- For example, suggest an adjective such as 'wrinkled'. Ask students to list all the things they know are wrinkled (e.g., baby's skin, old people's hands, elephant hide, an unmade bed). Students select one of these and form a simile (Wing Jan, 2009, p. 274).
- Select an object such as the 'sun'. Ask students to think of other objects that are like the 'sun' (e.g., beaming face, bald head, wicked smile). Students select one of these and form a metaphor (Wing Jan, 2009, p. 274).
- Select an object such as a 'door'. Ask students to think of the door as a living thing. What qualities might it have? (firm and resolute, strong, weak, inviting, foreboding). Students select one of these and form an example of personification.
- Explore the placement of prepositional phrases and adverbials in a line of poetry e.g., Sadness wraps around me in a blue foggy haze. In a blue foggy haze, sadness wraps around me.
- Does the placement of the prepositional phrase 'in a blue foggy haze' make a difference to the meaning if it is foregrounded at the start of the line?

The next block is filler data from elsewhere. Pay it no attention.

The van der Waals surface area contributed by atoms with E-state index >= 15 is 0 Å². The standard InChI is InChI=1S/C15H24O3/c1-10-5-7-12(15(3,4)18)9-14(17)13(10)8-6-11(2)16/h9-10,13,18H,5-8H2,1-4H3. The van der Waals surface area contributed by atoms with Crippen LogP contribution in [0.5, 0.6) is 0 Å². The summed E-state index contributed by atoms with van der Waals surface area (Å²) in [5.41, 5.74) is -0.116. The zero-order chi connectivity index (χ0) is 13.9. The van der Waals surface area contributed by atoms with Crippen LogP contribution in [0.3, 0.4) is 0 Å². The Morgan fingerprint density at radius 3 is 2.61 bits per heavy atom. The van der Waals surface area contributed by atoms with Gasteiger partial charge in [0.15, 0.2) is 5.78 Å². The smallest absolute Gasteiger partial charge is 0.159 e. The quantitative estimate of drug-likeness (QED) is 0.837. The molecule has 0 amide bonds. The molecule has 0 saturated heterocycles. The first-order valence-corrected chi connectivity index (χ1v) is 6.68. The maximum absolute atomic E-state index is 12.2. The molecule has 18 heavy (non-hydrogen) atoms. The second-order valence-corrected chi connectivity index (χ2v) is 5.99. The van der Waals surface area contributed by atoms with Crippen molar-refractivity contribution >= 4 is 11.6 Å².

- Is the focus still on 'sadness' or has it changed?
- If the title of the poem is 'Blue' should the prepositional phrase be foregrounded?
- Students manipulate other lines of the poem to explore this concept.
- Guide a small group to jointly construct a free verse poem incorporating the use of figurative language.
- Students write their own free verse poem containing figurative language.
Students can be pre-tested to determine if high-ability students have a good grasp of:
- free verse
- could be paired together for the discussion components of the task
- who have a good grasp of figurative language could be grouped together to co-construct their own free verse.
- could be asked to justify the figurative language choices they have made in their co-constructed free verse.
- could be asked to write a poem with specific constraints. For example, writing a poem using only one poetic device.
- could be asked to produce a visual text to show their use of imagery.
- could research more complex forms of figurative language to use in their free verse.
- could publish their pieces to a wider audience.
Wing Jan, L. (2009). Write Ways: Modelling Writing Forms (3rd Ed.), South Melbourne, Victoria: Oxford University Press